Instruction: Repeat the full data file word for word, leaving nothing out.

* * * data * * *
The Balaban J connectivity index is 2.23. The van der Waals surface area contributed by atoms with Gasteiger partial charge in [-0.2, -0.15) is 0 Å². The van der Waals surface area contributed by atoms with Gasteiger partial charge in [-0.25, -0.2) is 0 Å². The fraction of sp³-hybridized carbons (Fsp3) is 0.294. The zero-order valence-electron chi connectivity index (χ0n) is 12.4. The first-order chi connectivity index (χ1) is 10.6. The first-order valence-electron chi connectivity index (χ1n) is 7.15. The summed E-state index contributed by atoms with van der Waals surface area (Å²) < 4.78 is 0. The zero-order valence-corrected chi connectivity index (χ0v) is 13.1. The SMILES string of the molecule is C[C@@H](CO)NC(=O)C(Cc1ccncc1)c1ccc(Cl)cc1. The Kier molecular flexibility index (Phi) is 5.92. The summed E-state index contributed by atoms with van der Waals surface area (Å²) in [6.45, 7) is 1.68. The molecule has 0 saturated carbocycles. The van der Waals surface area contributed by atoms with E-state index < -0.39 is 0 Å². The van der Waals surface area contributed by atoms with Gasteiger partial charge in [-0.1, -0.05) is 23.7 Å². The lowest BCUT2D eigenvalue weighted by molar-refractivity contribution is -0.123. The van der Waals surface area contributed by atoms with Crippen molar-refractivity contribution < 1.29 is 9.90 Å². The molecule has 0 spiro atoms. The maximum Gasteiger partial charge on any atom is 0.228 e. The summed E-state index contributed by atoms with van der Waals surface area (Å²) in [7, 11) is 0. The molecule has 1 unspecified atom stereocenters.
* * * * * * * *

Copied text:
The Balaban J connectivity index is 2.23. The van der Waals surface area contributed by atoms with Gasteiger partial charge in [-0.2, -0.15) is 0 Å². The van der Waals surface area contributed by atoms with Gasteiger partial charge in [-0.25, -0.2) is 0 Å². The fraction of sp³-hybridized carbons (Fsp3) is 0.294. The zero-order valence-electron chi connectivity index (χ0n) is 12.4. The first-order chi connectivity index (χ1) is 10.6. The first-order valence-electron chi connectivity index (χ1n) is 7.15. The summed E-state index contributed by atoms with van der Waals surface area (Å²) < 4.78 is 0. The zero-order valence-corrected chi connectivity index (χ0v) is 13.1. The SMILES string of the molecule is C[C@@H](CO)NC(=O)C(Cc1ccncc1)c1ccc(Cl)cc1. The Kier molecular flexibility index (Phi) is 5.92. The summed E-state index contributed by atoms with van der Waals surface area (Å²) in [6.45, 7) is 1.68. The molecule has 0 saturated carbocycles. The van der Waals surface area contributed by atoms with E-state index < -0.39 is 0 Å². The van der Waals surface area contributed by atoms with Gasteiger partial charge in [-0.1, -0.05) is 23.7 Å². The lowest BCUT2D eigenvalue weighted by molar-refractivity contribution is -0.123. The van der Waals surface area contributed by atoms with Crippen molar-refractivity contribution < 1.29 is 9.90 Å². The molecule has 0 spiro atoms. The maximum Gasteiger partial charge on any atom is 0.228 e. The summed E-state index contributed by atoms with van der Waals surface area (Å²) in [7, 11) is 0. The molecule has 1 unspecified atom stereocenters.